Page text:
THE DEAD HAND.
"I 've seen it--I've seen it !" exclaimed a young woman, pale with terror, approaching with much haste the door of a cottage, around which were gathered several of the miners' wives inhabiting the adjoining dwellings.
"God's mercy be with the chield !" replied the oldest woman of the group, with very great seriousness.
"Aunt Alice," asked one of the youngest women, "and do 'e b'lieve any harm will come o' seeing it ?"
"Mary Doble saw it and pined; Jinny Trestrail was never the same woman after she seed the hand in Wheal Jewel; and I knows ever so many more; but let us hope, by the blessing o' the Lord, no evil will come on Mary."
Mary was evidently impressed with a sense of some heavy trouble. She sighed deeply, and pressed her hand to her side, as if to still the beating of her heart. The thoughtless faith of the old woman promised to work out a fulfilment of her fears in producing mental distress and corporeal suffering in the younger one.
While this was passing in the little village, a group of men were gathered around a deserted shaft, which existed in too dangerous proximity with the abodes of the miners. They were earnestly discussing the question of the reality of the appearance of the dead hand--those who had not seen it expressing a doubt of its reality, while others declared most emphatically, "that in that very shaft they had seed un with a lighted candle in his hand, moving up and down upon the ladders, as though he was carried by a living man."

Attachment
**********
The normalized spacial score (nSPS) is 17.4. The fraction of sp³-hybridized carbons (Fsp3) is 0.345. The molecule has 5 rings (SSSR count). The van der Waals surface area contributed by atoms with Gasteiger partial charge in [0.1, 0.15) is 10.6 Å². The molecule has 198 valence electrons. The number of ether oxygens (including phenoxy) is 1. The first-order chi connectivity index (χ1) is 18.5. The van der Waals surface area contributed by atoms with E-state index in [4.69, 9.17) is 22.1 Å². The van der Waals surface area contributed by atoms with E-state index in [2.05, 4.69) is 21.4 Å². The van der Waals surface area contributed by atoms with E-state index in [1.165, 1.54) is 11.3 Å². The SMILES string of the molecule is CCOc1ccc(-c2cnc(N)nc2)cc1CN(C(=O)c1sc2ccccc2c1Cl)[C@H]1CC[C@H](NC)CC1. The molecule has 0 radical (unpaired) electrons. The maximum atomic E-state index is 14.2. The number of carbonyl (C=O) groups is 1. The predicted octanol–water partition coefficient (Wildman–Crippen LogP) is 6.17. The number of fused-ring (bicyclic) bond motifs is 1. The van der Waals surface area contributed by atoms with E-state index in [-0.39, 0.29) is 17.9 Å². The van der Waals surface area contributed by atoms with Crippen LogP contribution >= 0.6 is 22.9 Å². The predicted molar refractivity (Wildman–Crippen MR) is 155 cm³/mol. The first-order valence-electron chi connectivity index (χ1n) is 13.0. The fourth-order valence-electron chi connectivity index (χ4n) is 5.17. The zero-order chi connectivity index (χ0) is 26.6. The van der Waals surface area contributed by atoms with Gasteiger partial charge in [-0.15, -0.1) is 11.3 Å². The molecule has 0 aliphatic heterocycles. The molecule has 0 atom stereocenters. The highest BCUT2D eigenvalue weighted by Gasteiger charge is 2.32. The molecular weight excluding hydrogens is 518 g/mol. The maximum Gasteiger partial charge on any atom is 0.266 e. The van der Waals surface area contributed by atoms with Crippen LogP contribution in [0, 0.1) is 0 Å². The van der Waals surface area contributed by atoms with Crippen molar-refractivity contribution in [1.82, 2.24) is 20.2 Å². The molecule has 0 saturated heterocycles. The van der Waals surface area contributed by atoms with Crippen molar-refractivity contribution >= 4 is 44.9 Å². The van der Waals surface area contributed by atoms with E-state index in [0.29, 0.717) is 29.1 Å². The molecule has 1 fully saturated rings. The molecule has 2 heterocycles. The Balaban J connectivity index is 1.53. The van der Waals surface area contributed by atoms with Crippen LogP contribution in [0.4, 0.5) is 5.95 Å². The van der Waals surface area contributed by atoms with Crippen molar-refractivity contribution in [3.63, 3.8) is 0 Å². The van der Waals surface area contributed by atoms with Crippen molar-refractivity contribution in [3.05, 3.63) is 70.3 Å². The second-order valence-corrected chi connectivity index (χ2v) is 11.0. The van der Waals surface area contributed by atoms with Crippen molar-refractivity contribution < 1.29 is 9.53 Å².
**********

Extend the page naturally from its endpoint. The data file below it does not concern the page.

It appears that some time previously to the abandonment of the mine, an unfortunate miner was ascending from his subterranean labours, carrying his candle in his hand. He was probably seized with giddiness, but from that or some other cause, he fell away from the ladders, and was found by his comrades a bleeding corpse at the bottom. The character of this man was not of the best; and after his burial, it was stated by the people that he had been seen. From a vague rumour of his spectral appearance on the surface, the tale eventually settled itself into that of the dead hand moving up and down in the shaft.
By the spectral light of the candle, the hand had been distinctly visible to many, and the irregular motion of the light proved that the candle was held in the usual manner between the thumb and finger in its ball of clay, while the fingers were employed in grasping stave after stave of the ladder. The belief in the evil attendant on being unfortunate enough to see this spectral hand, prevailed very generally amongst the mining population about twenty years since. The dead hand was not, however, confined to one shaft or mine. Similar narrations have been met with in several districts.